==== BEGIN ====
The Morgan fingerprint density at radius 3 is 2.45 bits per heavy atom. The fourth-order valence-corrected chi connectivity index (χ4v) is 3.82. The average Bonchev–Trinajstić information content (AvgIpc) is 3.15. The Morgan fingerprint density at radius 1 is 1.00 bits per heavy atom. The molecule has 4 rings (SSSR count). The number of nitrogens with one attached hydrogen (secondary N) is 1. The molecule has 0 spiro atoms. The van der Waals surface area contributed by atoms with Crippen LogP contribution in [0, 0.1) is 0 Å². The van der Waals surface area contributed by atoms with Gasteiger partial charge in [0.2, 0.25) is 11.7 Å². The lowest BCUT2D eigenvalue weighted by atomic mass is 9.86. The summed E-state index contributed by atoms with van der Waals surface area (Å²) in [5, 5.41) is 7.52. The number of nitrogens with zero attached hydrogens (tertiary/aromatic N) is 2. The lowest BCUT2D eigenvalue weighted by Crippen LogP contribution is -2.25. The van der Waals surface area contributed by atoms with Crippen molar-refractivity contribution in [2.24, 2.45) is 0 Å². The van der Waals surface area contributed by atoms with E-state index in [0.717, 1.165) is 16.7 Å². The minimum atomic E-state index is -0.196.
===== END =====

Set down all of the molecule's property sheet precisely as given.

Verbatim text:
The Morgan fingerprint density at radius 3 is 2.45 bits per heavy atom. The fourth-order valence-corrected chi connectivity index (χ4v) is 3.82. The average Bonchev–Trinajstić information content (AvgIpc) is 3.15. The Morgan fingerprint density at radius 1 is 1.00 bits per heavy atom. The molecule has 4 rings (SSSR count). The number of nitrogens with one attached hydrogen (secondary N) is 1. The molecule has 0 spiro atoms. The van der Waals surface area contributed by atoms with Crippen LogP contribution in [0, 0.1) is 0 Å². The van der Waals surface area contributed by atoms with Gasteiger partial charge in [0.2, 0.25) is 11.7 Å². The lowest BCUT2D eigenvalue weighted by atomic mass is 9.86. The summed E-state index contributed by atoms with van der Waals surface area (Å²) in [5, 5.41) is 7.52. The number of nitrogens with zero attached hydrogens (tertiary/aromatic N) is 2. The lowest BCUT2D eigenvalue weighted by Crippen LogP contribution is -2.25. The van der Waals surface area contributed by atoms with Crippen molar-refractivity contribution in [2.24, 2.45) is 0 Å². The van der Waals surface area contributed by atoms with E-state index in [0.717, 1.165) is 16.7 Å². The minimum atomic E-state index is -0.196.